After 22 months of war with a horrific human cost, the Ukrainian army is struggling to find recruits to battle Russian forces that are once again on the offensive.

Some Ukrainians who joined the fighting at the February 2022 start are still in combat and exhausted, while volunteers to replace those killed or wounded are becoming rarer.

"Our units are understaffed. We need young, motivated people under 40," Major Oleksandr Volkov told AFP near the Russian-held frontline city of Bakhmut.

The commander of a battalion in the 24th mechanised brigade opted to cancel an outdoor training session for new recruits because of frost, aiming to avoid injuries to his much-needed troops.

Volkov noted that some people may have been misled into believing Ukraine's war effort was nearing victory, even as concern grows in Kyiv that Western patience and backing could be cracking.


"But the current situation is not that simple. The enemy is really very strong, very powerful. And we're doing everything we can to hold him back and beat him," he added.

Despite Ukraine's summer counteroffensive that employed billions of dollars' worth of Western weapons, the front lines have barely shifted in over a year.

Russian forces have gone back on the attack since the fall, and were pressing to make gains, especially in the east.

- Adrenaline and excitement -

With more soldiers and ammunition at their disposal, the Russian army has slowly gained ground in areas around places like Kupiansk and Avdiivka, despite major losses in troops and equipment.

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A falling out between the soldiers of the Ukrainian Armed Forces on Wednesday turned bloody when they used their issue weapons to fire on each other.

Opposite them, the Ukrainians were struggling to defend themselves after two trying years that have inflicted a massive human cost of troops killed, severely wounded and battered mentally by trench warfare.

At the start of the war, "everything was adrenaline-fuelled, in a kind of exaltation..., everyone rushed to fight, so there was no problem" with manpower, said company commander Lieutenant Igor Prokopiak.

"But with time, things calmed down. People had access to social media, they saw the terrible, cruel side of war," the 32-year-old officer noted.


"That initial adrenaline wore off, the brain woke up, fear appeared and, as a result, people began to fear for their lives," he added.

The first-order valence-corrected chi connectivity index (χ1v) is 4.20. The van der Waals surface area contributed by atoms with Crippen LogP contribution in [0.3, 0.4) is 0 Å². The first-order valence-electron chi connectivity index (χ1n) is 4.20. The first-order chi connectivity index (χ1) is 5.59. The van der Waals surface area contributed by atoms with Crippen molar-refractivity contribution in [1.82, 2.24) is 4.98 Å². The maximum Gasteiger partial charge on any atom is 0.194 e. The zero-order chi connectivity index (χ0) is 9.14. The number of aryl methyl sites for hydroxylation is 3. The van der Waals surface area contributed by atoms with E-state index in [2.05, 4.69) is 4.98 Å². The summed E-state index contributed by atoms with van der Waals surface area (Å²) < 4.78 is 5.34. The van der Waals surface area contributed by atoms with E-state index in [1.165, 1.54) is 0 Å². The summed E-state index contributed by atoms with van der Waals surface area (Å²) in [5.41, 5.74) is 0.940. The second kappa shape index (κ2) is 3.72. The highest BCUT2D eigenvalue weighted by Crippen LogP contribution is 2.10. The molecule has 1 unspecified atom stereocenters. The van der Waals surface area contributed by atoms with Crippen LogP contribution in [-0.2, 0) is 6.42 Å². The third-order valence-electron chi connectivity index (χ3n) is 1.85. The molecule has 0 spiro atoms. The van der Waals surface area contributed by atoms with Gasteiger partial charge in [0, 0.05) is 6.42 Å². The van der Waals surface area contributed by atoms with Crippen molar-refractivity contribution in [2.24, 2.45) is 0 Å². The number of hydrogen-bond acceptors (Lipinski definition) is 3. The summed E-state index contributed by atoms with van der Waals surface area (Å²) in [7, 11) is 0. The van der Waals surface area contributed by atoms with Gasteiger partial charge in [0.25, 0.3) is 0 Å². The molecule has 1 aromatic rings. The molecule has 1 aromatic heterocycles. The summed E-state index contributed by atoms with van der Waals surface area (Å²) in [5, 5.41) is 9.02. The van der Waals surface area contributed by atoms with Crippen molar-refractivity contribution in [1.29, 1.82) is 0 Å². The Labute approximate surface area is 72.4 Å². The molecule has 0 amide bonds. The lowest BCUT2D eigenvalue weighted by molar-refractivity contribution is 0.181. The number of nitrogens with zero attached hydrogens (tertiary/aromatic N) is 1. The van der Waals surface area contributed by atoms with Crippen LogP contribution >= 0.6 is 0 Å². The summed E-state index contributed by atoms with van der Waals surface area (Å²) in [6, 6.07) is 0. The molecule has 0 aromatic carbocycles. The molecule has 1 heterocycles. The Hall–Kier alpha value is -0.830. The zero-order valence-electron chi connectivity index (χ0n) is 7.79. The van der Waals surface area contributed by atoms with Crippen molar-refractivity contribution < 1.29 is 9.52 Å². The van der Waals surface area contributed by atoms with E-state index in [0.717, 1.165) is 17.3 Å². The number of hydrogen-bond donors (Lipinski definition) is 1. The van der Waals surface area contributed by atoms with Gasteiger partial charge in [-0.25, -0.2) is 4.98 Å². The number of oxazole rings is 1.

Volkov, the battalion commander, said that civilians "don't really want to join the armed forces," citing his unit's composition of 40 percent over-45s.

"I've seen a lot of young people in civilian life. I don't know why they're not mobilised," he added.

- 'It's the others' turn' -

"The state must respond, recruit, replace units, replace people who have already been fighting for two years, including me," Volkov said.

For several weeks now, soldiers' wives have been demonstrating in Kyiv to demand their husbands' return from the front, with slogans such as "Now it's the others' turn".

Ukrainian President Volodymyr Zelensky asked at the start of December that the military command review the recruitment system.

"It's not just a question of numbers, of people who can be mobilised... It's a question of timing for each person who is currently in the army, for demobilization, and for those who will join" the units, he said.

Volkov criticised mobilisation offices for being too "Soviet", with an approach where quality was secondary.


"They are focused solely on the quantitative result," he added.

The system was also plagued by corruption, which allowed conscripts to escape the army. Last summer, Zelensky had to dismiss all the regional recruitment officers.

New recruit Taras, who just arrived in Volkov's unit, said he didn't know why he wasn't drafted earlier.

"I was stopped in the street and received an invitation to the military registration office. So I went," said the 38-year-old municipal employee from a western region more than 1,000 kilometres (600 miles) from the front.

"To be honest, the closer I am (to the front), the more interesting it is, the more I understand the need for it. Back home, it's really far away from all that, so life there is very quiet," he noted.

"Now I understand that I should have come sooner. Because Ukraine has to be defended."

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